In the US fans go crazy for major sports’ Drafts, but over the pond in Europe, and in particular the UK fans, go crazy for the Football/Soccer equivalent – Transfer Deadline Day. English Premier League fan or not, this is a huge day where players coming in and out make an impact on your favorite teams upcoming season.
With a growing interest year after year for this event , fans have only be able to get all live action from one place, Sky Sports. But, this year a new player arrived, Ball Street, where fans were offered a FREE four-hour, online alternative.
Ball Street was co-founded by football fans Matt Wilson (former sales director at talkSPORT and Sport Magazine) and Stuart McDonald. These two guys identified that football fans of teams outside of the top six clubs in the English Premier League weren’t being catered to by the media. Having creating the initial concept, Ball Street teamed up with Caj Sohal (former head of football at the BBC) and a team of producers who have worked with the likes of ESPN, 5Live and talkSPORT.
A New Twist To English Premier League Coverage
Ball Street will utilise the power of social media to shape the channel:
“Ball Street started on Twitter and is now a community in action.” Explains Co-Founder Matt Wilson, “Ball Street has become shaped by the wants and needs of ALL football fans. We use our passion, skills and experience in sports media to deliver something different to what’s on offer on traditional TV or digital at the moment.”
Former Crystal Palace, Arsenal, Celtic, West Ham and Burnley footballer Ian Wright, who is featured in the video above, was an early supporter of the Ball Street vision and is now very much part of the channel as both a talent and shareholder.
“Above all else, Ball Street is a group of fans that are passionate about the cause and passionate about digital.” Co-Founder Stuart McDonald explains “As fans of teams such as Huddersfield, Luton, Forest, Rangers and Leeds we believe in better coverage for all teams”.
Ball Street worked with Google on live YouTube programming around the UEFA Champions League Final and is one of a handful of football digital pioneers challenging the status quo. Ball Street launched with YouTube football magazine show Four Five One and have also worked in partnership with Wembley Stadium.
Ball Street’s Impact
Some big numbers were bandied about on transfer deadline day. For example, Premier League clubs spent over £630 million on players this summer, but one number that you might have missed comes from digital football start-up Ball Street.
Ball Street’s ‘Transfer Deadline Live’ had 186,000 unique users and a peak of 15,000 concurrent viewers for its free, four-hour ‘over the top’ digital alternative for deadline day. Ball Street teamed up with leading football sites and blogs and the show, with Arsenal legend Ian Wright and Radio One’s Nihal. The program was also a hit on Twitter and with the in-studio audience of fans, journalists and football talent.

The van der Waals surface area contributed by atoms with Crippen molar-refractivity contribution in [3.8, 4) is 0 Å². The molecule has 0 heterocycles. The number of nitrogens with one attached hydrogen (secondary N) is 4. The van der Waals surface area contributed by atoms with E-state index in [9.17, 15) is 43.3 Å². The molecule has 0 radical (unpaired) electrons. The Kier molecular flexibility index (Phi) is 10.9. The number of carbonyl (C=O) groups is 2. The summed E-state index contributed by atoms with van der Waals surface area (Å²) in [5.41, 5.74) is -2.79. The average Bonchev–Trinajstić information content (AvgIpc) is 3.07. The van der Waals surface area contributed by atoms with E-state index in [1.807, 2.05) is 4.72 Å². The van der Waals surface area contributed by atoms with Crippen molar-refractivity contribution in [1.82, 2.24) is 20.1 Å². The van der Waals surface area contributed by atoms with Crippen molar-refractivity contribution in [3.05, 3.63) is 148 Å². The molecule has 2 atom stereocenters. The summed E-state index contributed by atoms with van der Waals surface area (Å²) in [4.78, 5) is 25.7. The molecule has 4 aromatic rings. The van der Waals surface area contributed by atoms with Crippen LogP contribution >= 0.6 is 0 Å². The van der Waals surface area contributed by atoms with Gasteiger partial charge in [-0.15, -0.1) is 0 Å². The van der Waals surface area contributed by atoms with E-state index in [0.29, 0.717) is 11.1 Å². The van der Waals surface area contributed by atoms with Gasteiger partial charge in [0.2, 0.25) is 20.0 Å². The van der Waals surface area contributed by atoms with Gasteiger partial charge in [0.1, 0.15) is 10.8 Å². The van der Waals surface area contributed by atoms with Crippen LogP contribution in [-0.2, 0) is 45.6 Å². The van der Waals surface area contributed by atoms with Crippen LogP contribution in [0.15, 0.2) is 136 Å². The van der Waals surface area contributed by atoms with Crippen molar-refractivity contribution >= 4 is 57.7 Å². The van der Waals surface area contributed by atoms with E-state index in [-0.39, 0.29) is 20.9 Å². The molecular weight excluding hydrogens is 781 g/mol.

How Ball Street’s EPL Coverage Is Different
Live statistical analysis on the night was provided by Squawka. As for analysis, the show featured contributions from sports writer Barry Glendenning, author Jonathan Wilson and footballing talents like Clinton Morrison, Adebayo “The Beast” Akinfenwa and Leon McKenzie. FA Cup lead partner Budweiser provided beers for the fans in the audience.
“We proved that you don’t need lavish studios, satellite trucks and big budgets to generate and entertain a live audience”, explains Matt Wilson, co founder. “The ‘over the top’ space is about ideas and collaboration. Together with like-minded brands and publishers we will continue to break new ground and challenge what the traditional industry leaders do.”
Co-founder Stuart McDonald: “We had to turn down sites and publishers who wanted to stream our content due to the high demand and we’ve only scratched the surface of what’s possible for publishers and advertisers”.
This News Source Is Here To Stay
Anchorfan, Social Sports News, reported on the digital coverage around deadline day and said:
“With fans still captivated by the closing of the transfer window and second, third and fourth screens becoming increasingly important, expect to see more of the likes of Ball Street capitalise on producers keen to make the most of potential of digital platforms and the power of social networks’ ‘word of mouth’ shareability.”
As Stuart McDonald says, They have only scratched the surface of what is possible, I personally will be looking forward to what can be done next year and where the digital world can take sports.
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